SUMMARY: /usr permissions

From: Richard Butler (
Date: Mon Sep 13 1999 - 09:30:52 CDT

   The general opinion was that there is no need for /usr to be
group-writable and many reasons which it should not be. Even the
sub-directories under /usr can have group-write permission turned off
without problems. This solved my problem with sendmail - the alternative
was to turn off the security check in sendmail with DontBlameSendmail or
to alter user home directories on various SGI machines where
/usr/people/xxx is the default.

   The problem remains that permissions on /usr and other directories will
be turned back to the default group-writable if/when I install new
packages or patches. I need to get into the habit of checking these after
installs, or modifying the pkgmap files each time or, which seems to me
the best answer for various reasons, to run Casper Dik's fixmodes
script at regular intervals and after installs. This script is also part
of the general security package Titan from

Thanks to:
 "Kruse, Jason K." <>
 Timothy Lindgren <>
 Joseph Kwan <>
 Bunny Pfau <>
 Kevin Hildebrand <>

Original question below.

Richard H. Butler tel. +39-06-90091-265
Cell Biology Institute, C.N.R. +39-06-9003122
via Ramarini, 32 fax. +39-06-90091-260
Monterotondo Scalo (RM)
00016 Italy

Dear all,

  Ultra E450, Sol. 2.6 + recommended patches, sendmail 8.9.3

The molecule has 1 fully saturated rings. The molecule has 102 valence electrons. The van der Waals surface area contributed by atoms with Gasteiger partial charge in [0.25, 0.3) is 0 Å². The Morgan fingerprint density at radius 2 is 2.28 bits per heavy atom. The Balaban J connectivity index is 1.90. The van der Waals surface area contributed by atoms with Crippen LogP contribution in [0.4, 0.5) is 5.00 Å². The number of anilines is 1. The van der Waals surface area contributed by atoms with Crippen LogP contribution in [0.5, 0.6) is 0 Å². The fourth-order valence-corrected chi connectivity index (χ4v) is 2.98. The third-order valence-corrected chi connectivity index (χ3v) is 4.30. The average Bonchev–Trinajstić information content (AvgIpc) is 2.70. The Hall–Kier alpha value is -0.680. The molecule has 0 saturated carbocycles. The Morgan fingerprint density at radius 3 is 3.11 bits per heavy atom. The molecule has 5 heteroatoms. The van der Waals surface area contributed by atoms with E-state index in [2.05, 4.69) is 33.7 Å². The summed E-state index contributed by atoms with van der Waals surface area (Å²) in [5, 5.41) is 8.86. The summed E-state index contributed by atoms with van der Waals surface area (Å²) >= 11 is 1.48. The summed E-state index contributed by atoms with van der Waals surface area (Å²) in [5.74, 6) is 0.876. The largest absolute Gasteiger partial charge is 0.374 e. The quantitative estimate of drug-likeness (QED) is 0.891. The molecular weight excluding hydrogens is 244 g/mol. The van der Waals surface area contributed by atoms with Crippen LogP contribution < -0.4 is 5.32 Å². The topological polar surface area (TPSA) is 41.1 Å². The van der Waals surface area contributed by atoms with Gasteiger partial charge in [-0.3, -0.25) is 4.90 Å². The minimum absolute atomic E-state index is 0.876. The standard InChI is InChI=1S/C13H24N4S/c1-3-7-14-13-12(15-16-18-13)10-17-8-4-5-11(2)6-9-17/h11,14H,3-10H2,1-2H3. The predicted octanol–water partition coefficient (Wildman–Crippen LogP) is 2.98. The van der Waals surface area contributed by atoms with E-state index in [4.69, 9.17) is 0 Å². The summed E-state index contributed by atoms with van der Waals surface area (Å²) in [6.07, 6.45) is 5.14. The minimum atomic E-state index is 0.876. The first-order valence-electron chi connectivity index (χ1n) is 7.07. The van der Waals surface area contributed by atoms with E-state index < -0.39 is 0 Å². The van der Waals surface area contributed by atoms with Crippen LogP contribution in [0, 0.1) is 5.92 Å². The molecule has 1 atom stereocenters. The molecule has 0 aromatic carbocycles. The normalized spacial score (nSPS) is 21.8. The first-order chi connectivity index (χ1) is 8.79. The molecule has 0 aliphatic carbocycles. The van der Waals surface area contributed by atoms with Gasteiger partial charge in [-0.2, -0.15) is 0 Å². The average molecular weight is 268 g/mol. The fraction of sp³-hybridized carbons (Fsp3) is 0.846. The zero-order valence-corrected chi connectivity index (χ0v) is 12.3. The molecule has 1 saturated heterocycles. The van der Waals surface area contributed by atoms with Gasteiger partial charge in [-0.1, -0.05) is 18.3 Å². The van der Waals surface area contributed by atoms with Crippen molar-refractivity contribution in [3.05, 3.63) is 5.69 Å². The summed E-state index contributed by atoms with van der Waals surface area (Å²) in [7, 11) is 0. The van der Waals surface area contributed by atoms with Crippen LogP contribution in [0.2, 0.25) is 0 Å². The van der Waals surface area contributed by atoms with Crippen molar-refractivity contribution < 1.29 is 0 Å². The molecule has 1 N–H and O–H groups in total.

After upgrading sendmail several months ago, I apparently broke1
forwarding to a number of users. The reason is that, although the users
home directories are in /export/home and /export, /export/home,
/export/home/user1 etc are not group-writable, these particular users are
registered in my NIS database as home directories /usr/people (the NIS
master is an SGI and they have home directories for other uses on these
machines). To resolve this I had a link in /usr /usr/people->/export/home
and it all worked, but /usr was group writable by the sys group (default).

  My quick solution was to change the permissions on /usr to:
root sys drwxr-xr-x (from drwxrwxr-x)

  and this works, but I have doubts that a search in the Answerbook,
sunman archives etc has not resolved:

     have I broken something else? ie. is there a good reason why /usr was
writable by the sys group?

     if I install some new package or patch am I likely to have the /usr
permissions put back to drwxrwxr-w breaking forwarding again if I don't
notice and putting me back in the XXXXX (one of the damaged users was a

  The alternative is a lot of work on the NIS database and various
machines (where I don't always have root access) to change user
directories and/or put in links of the type /home/export -> /usr/people.

Thanks for your comments,


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